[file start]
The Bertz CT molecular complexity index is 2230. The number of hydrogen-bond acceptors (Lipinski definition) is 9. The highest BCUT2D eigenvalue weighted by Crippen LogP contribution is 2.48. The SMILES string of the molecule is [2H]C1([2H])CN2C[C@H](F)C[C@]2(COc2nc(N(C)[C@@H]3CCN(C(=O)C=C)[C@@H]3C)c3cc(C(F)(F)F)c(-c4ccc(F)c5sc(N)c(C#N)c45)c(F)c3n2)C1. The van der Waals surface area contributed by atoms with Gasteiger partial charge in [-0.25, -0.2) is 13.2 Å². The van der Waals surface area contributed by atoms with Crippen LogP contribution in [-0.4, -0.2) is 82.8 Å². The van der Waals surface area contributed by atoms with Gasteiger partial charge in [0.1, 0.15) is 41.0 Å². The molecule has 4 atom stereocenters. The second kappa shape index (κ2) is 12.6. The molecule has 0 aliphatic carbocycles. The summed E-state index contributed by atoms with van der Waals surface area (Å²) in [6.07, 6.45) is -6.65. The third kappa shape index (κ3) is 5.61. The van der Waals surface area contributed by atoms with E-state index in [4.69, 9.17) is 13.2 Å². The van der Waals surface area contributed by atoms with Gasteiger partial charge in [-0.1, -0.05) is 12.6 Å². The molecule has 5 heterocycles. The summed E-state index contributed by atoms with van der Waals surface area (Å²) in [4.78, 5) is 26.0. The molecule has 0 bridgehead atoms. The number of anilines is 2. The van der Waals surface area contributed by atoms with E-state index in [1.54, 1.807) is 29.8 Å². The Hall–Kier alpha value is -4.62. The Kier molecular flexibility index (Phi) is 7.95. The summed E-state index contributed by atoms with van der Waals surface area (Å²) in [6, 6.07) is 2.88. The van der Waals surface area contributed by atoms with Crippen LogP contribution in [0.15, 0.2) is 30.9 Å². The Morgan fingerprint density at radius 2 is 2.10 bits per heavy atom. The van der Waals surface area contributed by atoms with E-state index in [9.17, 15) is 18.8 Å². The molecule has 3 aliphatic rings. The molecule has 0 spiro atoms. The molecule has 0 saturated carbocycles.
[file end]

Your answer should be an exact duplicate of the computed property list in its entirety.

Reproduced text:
The Bertz CT molecular complexity index is 2230. The number of hydrogen-bond acceptors (Lipinski definition) is 9. The highest BCUT2D eigenvalue weighted by Crippen LogP contribution is 2.48. The SMILES string of the molecule is [2H]C1([2H])CN2C[C@H](F)C[C@]2(COc2nc(N(C)[C@@H]3CCN(C(=O)C=C)[C@@H]3C)c3cc(C(F)(F)F)c(-c4ccc(F)c5sc(N)c(C#N)c45)c(F)c3n2)C1. The van der Waals surface area contributed by atoms with Gasteiger partial charge in [-0.25, -0.2) is 13.2 Å². The van der Waals surface area contributed by atoms with Crippen LogP contribution in [-0.4, -0.2) is 82.8 Å². The van der Waals surface area contributed by atoms with Gasteiger partial charge in [0.1, 0.15) is 41.0 Å². The molecule has 4 atom stereocenters. The second kappa shape index (κ2) is 12.6. The molecule has 0 aliphatic carbocycles. The summed E-state index contributed by atoms with van der Waals surface area (Å²) in [6.07, 6.45) is -6.65. The third kappa shape index (κ3) is 5.61. The van der Waals surface area contributed by atoms with E-state index in [4.69, 9.17) is 13.2 Å². The van der Waals surface area contributed by atoms with Gasteiger partial charge in [-0.1, -0.05) is 12.6 Å². The molecule has 5 heterocycles. The summed E-state index contributed by atoms with van der Waals surface area (Å²) in [4.78, 5) is 26.0. The molecule has 0 bridgehead atoms. The number of anilines is 2. The van der Waals surface area contributed by atoms with E-state index in [1.54, 1.807) is 29.8 Å². The Hall–Kier alpha value is -4.62. The Kier molecular flexibility index (Phi) is 7.95. The summed E-state index contributed by atoms with van der Waals surface area (Å²) in [6, 6.07) is 2.88. The van der Waals surface area contributed by atoms with Crippen LogP contribution in [0.15, 0.2) is 30.9 Å². The Morgan fingerprint density at radius 2 is 2.10 bits per heavy atom. The van der Waals surface area contributed by atoms with E-state index in [9.17, 15) is 18.8 Å². The molecule has 3 aliphatic rings. The molecule has 0 spiro atoms. The molecule has 0 saturated carbocycles.